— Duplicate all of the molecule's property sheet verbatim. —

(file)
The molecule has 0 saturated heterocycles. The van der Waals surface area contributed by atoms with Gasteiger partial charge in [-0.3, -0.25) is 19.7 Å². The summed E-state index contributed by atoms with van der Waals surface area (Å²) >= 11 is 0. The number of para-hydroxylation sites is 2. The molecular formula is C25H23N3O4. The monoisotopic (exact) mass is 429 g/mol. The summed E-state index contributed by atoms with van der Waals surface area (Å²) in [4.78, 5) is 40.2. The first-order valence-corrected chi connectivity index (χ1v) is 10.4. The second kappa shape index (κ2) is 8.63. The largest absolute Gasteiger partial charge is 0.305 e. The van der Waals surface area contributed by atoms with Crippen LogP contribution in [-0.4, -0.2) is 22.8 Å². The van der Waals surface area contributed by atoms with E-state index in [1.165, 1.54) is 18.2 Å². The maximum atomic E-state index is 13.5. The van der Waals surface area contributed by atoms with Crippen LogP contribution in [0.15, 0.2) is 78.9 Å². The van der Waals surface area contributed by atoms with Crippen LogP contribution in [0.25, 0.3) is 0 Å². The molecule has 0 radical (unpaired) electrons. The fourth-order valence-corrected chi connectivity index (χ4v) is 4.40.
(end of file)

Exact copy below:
The molecule has 0 saturated heterocycles. The van der Waals surface area contributed by atoms with Gasteiger partial charge in [-0.3, -0.25) is 19.7 Å². The summed E-state index contributed by atoms with van der Waals surface area (Å²) >= 11 is 0. The number of para-hydroxylation sites is 2. The molecular formula is C25H23N3O4. The monoisotopic (exact) mass is 429 g/mol. The summed E-state index contributed by atoms with van der Waals surface area (Å²) in [4.78, 5) is 40.2. The first-order valence-corrected chi connectivity index (χ1v) is 10.4. The second kappa shape index (κ2) is 8.63. The largest absolute Gasteiger partial charge is 0.305 e. The van der Waals surface area contributed by atoms with Crippen LogP contribution in [-0.4, -0.2) is 22.8 Å². The van der Waals surface area contributed by atoms with E-state index in [1.165, 1.54) is 18.2 Å². The maximum atomic E-state index is 13.5. The van der Waals surface area contributed by atoms with Crippen LogP contribution in [0.15, 0.2) is 78.9 Å². The van der Waals surface area contributed by atoms with Crippen LogP contribution in [0.25, 0.3) is 0 Å². The molecule has 0 radical (unpaired) electrons. The fourth-order valence-corrected chi connectivity index (χ4v) is 4.40.